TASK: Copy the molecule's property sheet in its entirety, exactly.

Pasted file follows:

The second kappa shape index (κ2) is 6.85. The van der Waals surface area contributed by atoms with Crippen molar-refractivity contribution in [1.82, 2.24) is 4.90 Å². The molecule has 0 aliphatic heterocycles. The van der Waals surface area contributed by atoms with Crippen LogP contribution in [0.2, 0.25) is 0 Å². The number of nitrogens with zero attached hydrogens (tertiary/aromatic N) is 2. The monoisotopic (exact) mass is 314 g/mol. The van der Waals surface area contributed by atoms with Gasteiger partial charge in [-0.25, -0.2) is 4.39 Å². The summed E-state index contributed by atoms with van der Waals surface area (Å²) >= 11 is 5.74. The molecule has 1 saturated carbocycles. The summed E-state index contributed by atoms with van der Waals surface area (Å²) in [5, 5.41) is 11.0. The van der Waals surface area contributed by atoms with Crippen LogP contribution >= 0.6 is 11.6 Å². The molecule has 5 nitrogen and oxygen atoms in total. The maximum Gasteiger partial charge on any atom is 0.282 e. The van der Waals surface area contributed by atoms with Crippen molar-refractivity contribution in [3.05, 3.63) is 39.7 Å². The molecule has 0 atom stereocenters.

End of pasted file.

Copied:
The second kappa shape index (κ2) is 6.85. The van der Waals surface area contributed by atoms with Crippen molar-refractivity contribution in [1.82, 2.24) is 4.90 Å². The molecule has 0 aliphatic heterocycles. The van der Waals surface area contributed by atoms with Crippen LogP contribution in [0.2, 0.25) is 0 Å². The number of nitrogens with zero attached hydrogens (tertiary/aromatic N) is 2. The monoisotopic (exact) mass is 314 g/mol. The van der Waals surface area contributed by atoms with Gasteiger partial charge in [-0.25, -0.2) is 4.39 Å². The summed E-state index contributed by atoms with van der Waals surface area (Å²) >= 11 is 5.74. The molecule has 1 saturated carbocycles. The summed E-state index contributed by atoms with van der Waals surface area (Å²) in [5, 5.41) is 11.0. The van der Waals surface area contributed by atoms with Crippen LogP contribution >= 0.6 is 11.6 Å². The molecule has 5 nitrogen and oxygen atoms in total. The maximum Gasteiger partial charge on any atom is 0.282 e. The van der Waals surface area contributed by atoms with Crippen molar-refractivity contribution in [3.05, 3.63) is 39.7 Å². The molecule has 0 atom stereocenters.